A retrospective cohort study showed that men who used statin drugs had a lower risk of prostate cancer but only with prolonged use or higher doses.
Men who had a history of treatment with statins was associated with a 15% reduction in the relative risk of low-grade prostate cancer and a 46% lower risk of developing high-grade disease. The association, however, was limited to men who took statins for at least 11 months or who had a specific defined daily dose of ≥121. This number is based on a reference dose of 20-mg simvastatin.
According to a report, lipophilic statins appeared to be more protective against prostate cancer than did hydrophilic drugs.
Researchers believe that mechanistically, statins have been found to reduce intracellular and serum cholesterol, and therefore may affect cell membrane organogenesis, steroidogenesis, and proliferation. Growth inhibition in prostate-derived cells lines was observed at clinically relevant statin concentrations.
This study adds to numerous others that preceded it, which collectively showed that statin use is associated with a lower risk of prostate cancer. The cumulative data does suggest only a modest effect on prostate cancer diagnosis.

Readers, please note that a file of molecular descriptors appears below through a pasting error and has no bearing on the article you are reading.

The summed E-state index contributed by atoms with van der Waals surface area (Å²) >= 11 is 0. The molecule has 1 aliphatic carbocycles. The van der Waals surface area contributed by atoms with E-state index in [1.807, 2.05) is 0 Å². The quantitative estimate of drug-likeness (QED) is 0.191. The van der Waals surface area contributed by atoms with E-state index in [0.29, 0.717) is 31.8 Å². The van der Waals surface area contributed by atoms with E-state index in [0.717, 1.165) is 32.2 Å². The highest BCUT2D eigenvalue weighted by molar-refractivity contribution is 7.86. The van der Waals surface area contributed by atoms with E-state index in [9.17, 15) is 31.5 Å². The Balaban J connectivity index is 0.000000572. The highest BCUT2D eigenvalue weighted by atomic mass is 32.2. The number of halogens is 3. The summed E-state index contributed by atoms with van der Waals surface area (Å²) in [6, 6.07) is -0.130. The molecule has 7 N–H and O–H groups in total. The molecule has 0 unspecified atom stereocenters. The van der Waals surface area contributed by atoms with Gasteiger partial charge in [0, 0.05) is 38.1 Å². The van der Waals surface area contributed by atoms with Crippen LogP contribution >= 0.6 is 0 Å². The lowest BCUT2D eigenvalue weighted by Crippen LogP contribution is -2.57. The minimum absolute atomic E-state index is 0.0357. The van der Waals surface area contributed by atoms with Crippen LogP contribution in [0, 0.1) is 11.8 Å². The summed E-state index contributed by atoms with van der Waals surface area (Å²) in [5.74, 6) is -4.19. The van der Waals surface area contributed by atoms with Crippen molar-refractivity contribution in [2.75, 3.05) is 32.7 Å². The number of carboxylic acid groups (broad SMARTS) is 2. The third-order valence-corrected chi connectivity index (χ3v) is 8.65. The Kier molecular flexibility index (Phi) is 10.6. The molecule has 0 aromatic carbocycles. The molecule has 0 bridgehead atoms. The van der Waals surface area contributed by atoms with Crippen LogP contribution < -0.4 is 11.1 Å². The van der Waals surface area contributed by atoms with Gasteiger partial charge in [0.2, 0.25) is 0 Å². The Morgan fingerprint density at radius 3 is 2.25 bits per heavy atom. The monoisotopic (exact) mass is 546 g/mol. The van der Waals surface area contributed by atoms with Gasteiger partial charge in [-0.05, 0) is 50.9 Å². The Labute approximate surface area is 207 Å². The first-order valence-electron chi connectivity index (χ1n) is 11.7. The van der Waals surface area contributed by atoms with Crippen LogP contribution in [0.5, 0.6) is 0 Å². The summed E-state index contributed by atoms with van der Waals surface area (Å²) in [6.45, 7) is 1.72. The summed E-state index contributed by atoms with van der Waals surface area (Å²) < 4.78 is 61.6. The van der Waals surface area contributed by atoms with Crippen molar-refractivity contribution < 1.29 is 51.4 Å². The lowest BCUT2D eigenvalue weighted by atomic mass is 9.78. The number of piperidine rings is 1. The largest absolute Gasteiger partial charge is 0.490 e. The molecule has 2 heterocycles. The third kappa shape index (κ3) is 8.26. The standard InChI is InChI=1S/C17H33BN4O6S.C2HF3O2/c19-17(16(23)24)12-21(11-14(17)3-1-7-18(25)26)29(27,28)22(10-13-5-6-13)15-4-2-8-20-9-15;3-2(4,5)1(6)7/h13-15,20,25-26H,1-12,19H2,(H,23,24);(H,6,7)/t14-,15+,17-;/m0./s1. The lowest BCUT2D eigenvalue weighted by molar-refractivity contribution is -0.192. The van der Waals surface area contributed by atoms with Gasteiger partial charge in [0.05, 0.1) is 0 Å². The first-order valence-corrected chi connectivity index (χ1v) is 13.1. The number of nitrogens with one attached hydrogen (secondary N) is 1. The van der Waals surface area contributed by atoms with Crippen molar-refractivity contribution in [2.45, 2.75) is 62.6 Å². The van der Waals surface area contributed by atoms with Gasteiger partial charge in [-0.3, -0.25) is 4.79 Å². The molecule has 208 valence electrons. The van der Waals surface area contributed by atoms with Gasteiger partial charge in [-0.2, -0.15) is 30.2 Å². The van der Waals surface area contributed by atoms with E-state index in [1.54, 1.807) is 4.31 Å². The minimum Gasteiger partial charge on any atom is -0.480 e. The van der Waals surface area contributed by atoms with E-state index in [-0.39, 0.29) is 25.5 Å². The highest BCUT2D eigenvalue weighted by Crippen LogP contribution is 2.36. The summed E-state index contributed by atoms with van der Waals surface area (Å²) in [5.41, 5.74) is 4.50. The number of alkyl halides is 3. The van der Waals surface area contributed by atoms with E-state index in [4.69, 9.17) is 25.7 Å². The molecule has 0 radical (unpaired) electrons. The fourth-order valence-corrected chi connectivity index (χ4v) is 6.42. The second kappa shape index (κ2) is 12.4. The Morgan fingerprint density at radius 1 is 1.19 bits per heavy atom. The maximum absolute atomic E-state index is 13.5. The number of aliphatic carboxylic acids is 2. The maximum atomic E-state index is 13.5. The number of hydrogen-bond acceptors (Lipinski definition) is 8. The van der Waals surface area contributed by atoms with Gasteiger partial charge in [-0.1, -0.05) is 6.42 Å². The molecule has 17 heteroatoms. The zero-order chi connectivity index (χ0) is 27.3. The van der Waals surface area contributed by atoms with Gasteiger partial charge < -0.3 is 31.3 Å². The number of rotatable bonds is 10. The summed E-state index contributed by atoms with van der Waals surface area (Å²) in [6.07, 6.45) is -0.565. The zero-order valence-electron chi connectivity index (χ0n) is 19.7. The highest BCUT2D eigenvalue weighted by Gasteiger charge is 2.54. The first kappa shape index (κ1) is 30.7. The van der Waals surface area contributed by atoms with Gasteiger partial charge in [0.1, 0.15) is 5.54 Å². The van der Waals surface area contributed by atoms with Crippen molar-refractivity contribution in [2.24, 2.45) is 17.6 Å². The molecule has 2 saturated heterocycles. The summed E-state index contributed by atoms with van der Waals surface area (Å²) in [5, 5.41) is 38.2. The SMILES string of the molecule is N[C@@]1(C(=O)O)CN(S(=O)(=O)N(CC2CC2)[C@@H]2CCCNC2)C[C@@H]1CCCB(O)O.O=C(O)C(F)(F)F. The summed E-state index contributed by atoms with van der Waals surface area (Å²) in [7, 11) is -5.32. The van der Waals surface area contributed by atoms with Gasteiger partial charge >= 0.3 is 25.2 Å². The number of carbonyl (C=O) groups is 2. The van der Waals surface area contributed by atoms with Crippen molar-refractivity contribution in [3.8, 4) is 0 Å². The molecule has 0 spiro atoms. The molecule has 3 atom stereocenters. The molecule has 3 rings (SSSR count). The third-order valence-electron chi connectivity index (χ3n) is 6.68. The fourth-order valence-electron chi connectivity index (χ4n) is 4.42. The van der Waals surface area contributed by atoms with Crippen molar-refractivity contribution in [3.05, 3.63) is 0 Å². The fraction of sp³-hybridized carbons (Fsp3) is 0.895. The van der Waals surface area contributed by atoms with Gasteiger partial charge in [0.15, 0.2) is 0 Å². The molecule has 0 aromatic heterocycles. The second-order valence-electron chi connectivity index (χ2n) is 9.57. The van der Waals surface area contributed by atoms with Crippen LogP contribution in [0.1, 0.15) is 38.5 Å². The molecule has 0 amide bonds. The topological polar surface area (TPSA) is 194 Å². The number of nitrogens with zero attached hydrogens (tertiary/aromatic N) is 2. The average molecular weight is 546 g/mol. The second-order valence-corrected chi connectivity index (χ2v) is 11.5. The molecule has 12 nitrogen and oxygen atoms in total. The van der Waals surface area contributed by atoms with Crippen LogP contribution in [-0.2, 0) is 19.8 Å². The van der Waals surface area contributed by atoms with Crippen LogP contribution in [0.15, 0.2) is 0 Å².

Statins and Prostate Cancer
Over the past 15 years, statin use has increased dramatically, and as a class, the drugs are among the most widely prescribed medications in the world. It is thought that lowering serum and tissue levels of cholesterol may disrupt cellular lipid rafts, leading to reduced raft-dependent signaling and cell proliferation. And by extension, statins may have chemopreventive effects that reduce carcinogenesis, including prostate cancer carcinogenesis.